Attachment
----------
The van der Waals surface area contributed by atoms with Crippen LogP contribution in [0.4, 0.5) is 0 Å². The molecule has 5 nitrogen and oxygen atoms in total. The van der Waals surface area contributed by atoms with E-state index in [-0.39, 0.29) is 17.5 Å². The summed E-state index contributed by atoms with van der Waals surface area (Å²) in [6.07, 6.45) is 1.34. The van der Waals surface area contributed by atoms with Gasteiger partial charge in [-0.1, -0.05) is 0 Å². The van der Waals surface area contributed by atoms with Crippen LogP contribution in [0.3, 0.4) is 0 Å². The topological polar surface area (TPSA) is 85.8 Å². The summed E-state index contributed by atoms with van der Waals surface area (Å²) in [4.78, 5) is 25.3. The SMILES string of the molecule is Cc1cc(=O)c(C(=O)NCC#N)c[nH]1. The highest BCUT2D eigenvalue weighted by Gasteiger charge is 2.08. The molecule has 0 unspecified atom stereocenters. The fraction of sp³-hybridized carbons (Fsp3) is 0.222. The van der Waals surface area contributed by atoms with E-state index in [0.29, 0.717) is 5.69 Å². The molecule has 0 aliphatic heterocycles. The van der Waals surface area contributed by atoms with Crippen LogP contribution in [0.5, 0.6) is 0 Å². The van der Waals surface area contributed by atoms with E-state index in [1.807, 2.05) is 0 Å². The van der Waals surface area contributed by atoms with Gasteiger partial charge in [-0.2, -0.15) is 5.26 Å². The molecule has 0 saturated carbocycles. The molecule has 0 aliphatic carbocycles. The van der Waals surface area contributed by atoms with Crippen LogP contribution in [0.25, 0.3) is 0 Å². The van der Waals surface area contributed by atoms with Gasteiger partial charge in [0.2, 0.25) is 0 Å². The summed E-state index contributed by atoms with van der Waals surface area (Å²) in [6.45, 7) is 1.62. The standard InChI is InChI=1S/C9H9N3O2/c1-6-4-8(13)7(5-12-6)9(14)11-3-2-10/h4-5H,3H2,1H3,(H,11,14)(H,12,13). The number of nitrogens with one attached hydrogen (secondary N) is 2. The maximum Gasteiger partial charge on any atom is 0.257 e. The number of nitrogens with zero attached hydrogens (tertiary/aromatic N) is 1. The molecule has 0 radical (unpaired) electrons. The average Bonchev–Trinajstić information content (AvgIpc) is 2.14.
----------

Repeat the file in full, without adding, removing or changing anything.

The van der Waals surface area contributed by atoms with Crippen LogP contribution in [0.4, 0.5) is 0 Å². The molecule has 5 nitrogen and oxygen atoms in total. The van der Waals surface area contributed by atoms with E-state index in [-0.39, 0.29) is 17.5 Å². The summed E-state index contributed by atoms with van der Waals surface area (Å²) in [6.07, 6.45) is 1.34. The van der Waals surface area contributed by atoms with Gasteiger partial charge in [-0.1, -0.05) is 0 Å². The van der Waals surface area contributed by atoms with Crippen LogP contribution in [0.3, 0.4) is 0 Å². The topological polar surface area (TPSA) is 85.8 Å². The summed E-state index contributed by atoms with van der Waals surface area (Å²) in [4.78, 5) is 25.3. The SMILES string of the molecule is Cc1cc(=O)c(C(=O)NCC#N)c[nH]1. The highest BCUT2D eigenvalue weighted by Gasteiger charge is 2.08. The molecule has 0 unspecified atom stereocenters. The fraction of sp³-hybridized carbons (Fsp3) is 0.222. The van der Waals surface area contributed by atoms with E-state index in [0.29, 0.717) is 5.69 Å². The molecule has 0 aliphatic heterocycles. The van der Waals surface area contributed by atoms with Crippen LogP contribution in [0.5, 0.6) is 0 Å². The van der Waals surface area contributed by atoms with E-state index in [1.807, 2.05) is 0 Å². The van der Waals surface area contributed by atoms with Gasteiger partial charge in [-0.2, -0.15) is 5.26 Å². The molecule has 0 saturated carbocycles. The molecule has 0 aliphatic carbocycles. The van der Waals surface area contributed by atoms with Crippen LogP contribution in [0.25, 0.3) is 0 Å². The van der Waals surface area contributed by atoms with Gasteiger partial charge in [0.2, 0.25) is 0 Å². The summed E-state index contributed by atoms with van der Waals surface area (Å²) in [6.45, 7) is 1.62. The standard InChI is InChI=1S/C9H9N3O2/c1-6-4-8(13)7(5-12-6)9(14)11-3-2-10/h4-5H,3H2,1H3,(H,11,14)(H,12,13). The number of nitrogens with one attached hydrogen (secondary N) is 2. The maximum Gasteiger partial charge on any atom is 0.257 e. The number of nitrogens with zero attached hydrogens (tertiary/aromatic N) is 1. The molecule has 0 radical (unpaired) electrons. The average Bonchev–Trinajstić information content (AvgIpc) is 2.14.